Coral Gables Hospital orthopedic director Dr. Gilbert Beauperthuy-Rojas on the importance of building a team with innovative minds

Gilbert Beauperthuy-Rojas, DO, an orthopedic surgeon by training, knows Coral Gables Hospital. The familiarity is not only because he serves as director of its Orthopedic Center of Excellence, but because he began supporting the hospital as a volunteer when he was just 17 years old.

Dr. Beauperthuy-Rojas earned his medical degree from Fort Lauderdale, Fla.-based Nova Southeastern University College of Osteopathic Medicine, dove into a career in private practice and affiliated with Coral Gables Hospital, where he established the Orthopedic Center of Excellence in 2015. 

In 2017, under the steadfast leadership of Dr. Beauperthuy-Rojas, the 245-bed hospital became the first facility in Miami-Dade area to achieve certification for both total hip and total knee replacement from the Joint Commission. This marked one of his proudest moments with the hospital.

Here, Dr. Beauperthuy-Rojas divulges more about his proudest moment since joining Coral Gables, discusses the biggest challenge the healthcare industry faces and reveals his top passion outside of healthcare.

Editor's Note: Responses have been edited for length and clarity

Question: Since joining Coral Gables Hospital, what has been one of your proudest moments?

Dr. Gilbert Beauperthuy-Rojas: I've been with Coral Gables Hospital since I went into private practice about 23 years ago. In my 23-year career, my proudest moment was establishing the Orthopedic Center of Excellence within the hospital. I took on that challenge about three years ago and developed a program that delivers excellent orthopedic care to the community. I think that is one of the proudest moments for both me and Coral Gables.

We were already doing great things with orthopedics at the hospital, so I approached the administration and said, "We have a good thing going here. I think we can make it even better by establishing guidelines for physicians and ensuring all patients receive the top-notch care they deserve." The administration, under the leadership of our fearless CEO Cristina Jimenez, backed me and we decided to go after the Joint Commission certification by establishing the center in 2015, presenting the updated guidelines to other physicians and working with them to ensure they understood the initiatives and goals. After establishing the center and working hard to ensure its success, we obtained the Joint Commission certification in 2017.

We took a small community hospital and made a great program that other hospitals in the area envied. Our CNO, among others, began receiving phone calls from other hospitals wanting to know about the program and things they could do to establish a similar program at their facility. I'm quite proud of that.

Q: What is one goal that you have for the Orthopedic Center of Excellence at Coral Gables Hospital in 2019? How will you achieve it?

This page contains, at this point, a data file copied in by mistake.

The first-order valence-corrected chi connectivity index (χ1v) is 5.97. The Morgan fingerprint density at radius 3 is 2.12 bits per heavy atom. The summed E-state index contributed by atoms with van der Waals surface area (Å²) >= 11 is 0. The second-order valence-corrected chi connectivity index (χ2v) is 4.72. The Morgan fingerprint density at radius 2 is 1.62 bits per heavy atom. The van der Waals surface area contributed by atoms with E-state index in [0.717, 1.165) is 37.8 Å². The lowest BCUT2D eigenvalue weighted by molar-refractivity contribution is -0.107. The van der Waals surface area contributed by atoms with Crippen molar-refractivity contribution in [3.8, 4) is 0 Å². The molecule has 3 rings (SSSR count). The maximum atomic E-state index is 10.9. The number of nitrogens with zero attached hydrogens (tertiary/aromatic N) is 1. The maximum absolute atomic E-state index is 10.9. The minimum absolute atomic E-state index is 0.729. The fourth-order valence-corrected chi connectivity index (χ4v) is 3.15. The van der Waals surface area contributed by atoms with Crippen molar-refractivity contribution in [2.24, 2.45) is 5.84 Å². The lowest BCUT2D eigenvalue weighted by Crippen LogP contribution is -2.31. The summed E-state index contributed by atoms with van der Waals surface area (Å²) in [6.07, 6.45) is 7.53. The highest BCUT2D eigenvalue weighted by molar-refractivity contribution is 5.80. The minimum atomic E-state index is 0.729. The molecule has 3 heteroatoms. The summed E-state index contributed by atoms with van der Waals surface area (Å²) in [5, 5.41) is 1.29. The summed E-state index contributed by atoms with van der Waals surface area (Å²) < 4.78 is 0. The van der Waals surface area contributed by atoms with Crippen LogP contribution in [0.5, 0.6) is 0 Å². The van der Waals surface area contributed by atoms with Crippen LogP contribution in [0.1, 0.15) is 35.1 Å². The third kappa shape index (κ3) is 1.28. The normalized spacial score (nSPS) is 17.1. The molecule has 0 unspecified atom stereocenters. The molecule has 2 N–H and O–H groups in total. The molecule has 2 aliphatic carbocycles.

GB: My next goal for the center is to obtain the advanced certification with the Joint Commission. We've applied for it and we are working to achieve that goal by spring of 2019. The other goal is to be recognized by Becker's Hospital Review as an Orthopedic Center of Excellence.

To achieve those goals, we've established a stringent set of criteria, including reducing our readmission rate, limiting our surgical site infection rates and increasing our discharge-to-home vs. discharge-to-rehab rates. As a team, all departments meet once a month to look at those parameters, discuss our strategies, come up with a detailed plan and tweak the plan to improve if needed.  

Q: What advice would you offer other orthopedic directors?

GB: Surround yourself with hard workers that have innovative minds. I would also say listen. Listen to what they have to say and always take their advice into consideration. My team consists of CNO Jessica Miller, RN, who is brilliant. Then, I have other great nursing aids, registered nurses and charge nurses on the floor with me that have taken on the spirit of true teamwork. They are consistently helping each other and have made a paramount effort to always put the patient first. Really, the center's success is built around the entire team, not just the leader of it.

Q: What is the biggest challenge the healthcare industry faces?

GB: Cost containment and delivering higher quality healthcare. With the way things are going, it is challenging to see how costs are going to be contained. All areas in healthcare are strained, specifically hospitals and physicians. The cost of care is going up, but there is no increase in reimbursements. It's on us to control the rising costs, while also improving care delivery, and I think it is going to be quite a challenge for us as leaders and physicians.  

Q: Outside of healthcare, what is your passion?

GB: Competing in triathlons. I have done about 20 triathlons in my lifetime, both the Olympic distance and the full Ironman. I have completed two full Ironman races. When training for a full Ironman, I complete about 15 hours of exercise per week, with about seven hours on the weekend and eight during the work week. To fit in the training during a busy workweek, I complete the exercise in the morning, before I start work, because I can control those hours a little bit better than my evening hours. In the afternoon, things pop up, emergencies happen. However, I have a bit more control over the time in the morning before I get to the office or the hospital.

Q: Who inspires you?

GB: My parents.  They were immigrants into this country. They came with nothing. They were the ones that taught me that anything can be accomplished with hard work and persistence.

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